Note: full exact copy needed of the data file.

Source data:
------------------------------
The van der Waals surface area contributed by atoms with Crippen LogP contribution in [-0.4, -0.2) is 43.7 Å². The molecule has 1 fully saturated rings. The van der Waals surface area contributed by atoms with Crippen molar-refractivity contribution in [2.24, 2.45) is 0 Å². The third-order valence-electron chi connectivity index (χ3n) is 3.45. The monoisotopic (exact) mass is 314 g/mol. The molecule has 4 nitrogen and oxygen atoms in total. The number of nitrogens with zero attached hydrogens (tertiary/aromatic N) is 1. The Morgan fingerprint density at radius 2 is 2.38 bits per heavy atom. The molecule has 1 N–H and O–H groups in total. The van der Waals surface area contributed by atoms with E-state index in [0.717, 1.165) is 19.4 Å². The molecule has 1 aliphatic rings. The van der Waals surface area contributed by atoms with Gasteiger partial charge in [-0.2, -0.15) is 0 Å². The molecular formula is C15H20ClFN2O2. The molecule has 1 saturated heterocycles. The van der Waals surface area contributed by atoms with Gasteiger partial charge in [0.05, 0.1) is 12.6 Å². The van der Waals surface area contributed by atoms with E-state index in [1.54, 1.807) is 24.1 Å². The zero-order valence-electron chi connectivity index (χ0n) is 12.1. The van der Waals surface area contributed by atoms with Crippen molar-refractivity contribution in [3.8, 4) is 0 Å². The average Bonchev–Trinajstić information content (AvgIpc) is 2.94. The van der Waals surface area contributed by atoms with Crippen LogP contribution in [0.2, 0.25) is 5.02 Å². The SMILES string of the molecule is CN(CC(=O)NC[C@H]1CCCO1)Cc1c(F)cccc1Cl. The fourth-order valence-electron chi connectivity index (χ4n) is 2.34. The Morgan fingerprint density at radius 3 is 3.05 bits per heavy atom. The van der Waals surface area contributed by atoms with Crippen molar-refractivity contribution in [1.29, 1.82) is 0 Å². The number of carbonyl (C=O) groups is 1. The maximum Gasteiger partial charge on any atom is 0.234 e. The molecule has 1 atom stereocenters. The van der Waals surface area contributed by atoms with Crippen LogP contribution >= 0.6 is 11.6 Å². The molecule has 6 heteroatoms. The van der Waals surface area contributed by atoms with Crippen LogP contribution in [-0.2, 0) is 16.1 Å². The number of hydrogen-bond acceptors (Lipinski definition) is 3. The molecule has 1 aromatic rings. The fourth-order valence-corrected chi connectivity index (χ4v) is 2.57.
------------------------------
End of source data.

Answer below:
The van der Waals surface area contributed by atoms with Crippen LogP contribution in [-0.4, -0.2) is 43.7 Å². The molecule has 1 fully saturated rings. The van der Waals surface area contributed by atoms with Crippen molar-refractivity contribution in [2.24, 2.45) is 0 Å². The third-order valence-electron chi connectivity index (χ3n) is 3.45. The monoisotopic (exact) mass is 314 g/mol. The molecule has 4 nitrogen and oxygen atoms in total. The number of nitrogens with zero attached hydrogens (tertiary/aromatic N) is 1. The Morgan fingerprint density at radius 2 is 2.38 bits per heavy atom. The molecule has 1 N–H and O–H groups in total. The van der Waals surface area contributed by atoms with E-state index in [0.717, 1.165) is 19.4 Å². The molecule has 1 aliphatic rings. The van der Waals surface area contributed by atoms with Gasteiger partial charge in [-0.2, -0.15) is 0 Å². The molecular formula is C15H20ClFN2O2. The molecule has 1 saturated heterocycles. The van der Waals surface area contributed by atoms with Gasteiger partial charge in [0.05, 0.1) is 12.6 Å². The van der Waals surface area contributed by atoms with E-state index in [1.54, 1.807) is 24.1 Å². The zero-order valence-electron chi connectivity index (χ0n) is 12.1. The van der Waals surface area contributed by atoms with Crippen molar-refractivity contribution in [3.8, 4) is 0 Å². The average Bonchev–Trinajstić information content (AvgIpc) is 2.94. The van der Waals surface area contributed by atoms with Crippen LogP contribution in [0.2, 0.25) is 5.02 Å². The SMILES string of the molecule is CN(CC(=O)NC[C@H]1CCCO1)Cc1c(F)cccc1Cl. The fourth-order valence-electron chi connectivity index (χ4n) is 2.34. The Morgan fingerprint density at radius 3 is 3.05 bits per heavy atom. The van der Waals surface area contributed by atoms with Crippen molar-refractivity contribution in [1.29, 1.82) is 0 Å². The number of carbonyl (C=O) groups is 1. The maximum Gasteiger partial charge on any atom is 0.234 e. The molecule has 1 atom stereocenters. The van der Waals surface area contributed by atoms with Crippen LogP contribution >= 0.6 is 11.6 Å². The molecule has 6 heteroatoms. The van der Waals surface area contributed by atoms with Crippen LogP contribution in [-0.2, 0) is 16.1 Å². The number of hydrogen-bond acceptors (Lipinski definition) is 3. The molecule has 1 aromatic rings. The fourth-order valence-corrected chi connectivity index (χ4v) is 2.57.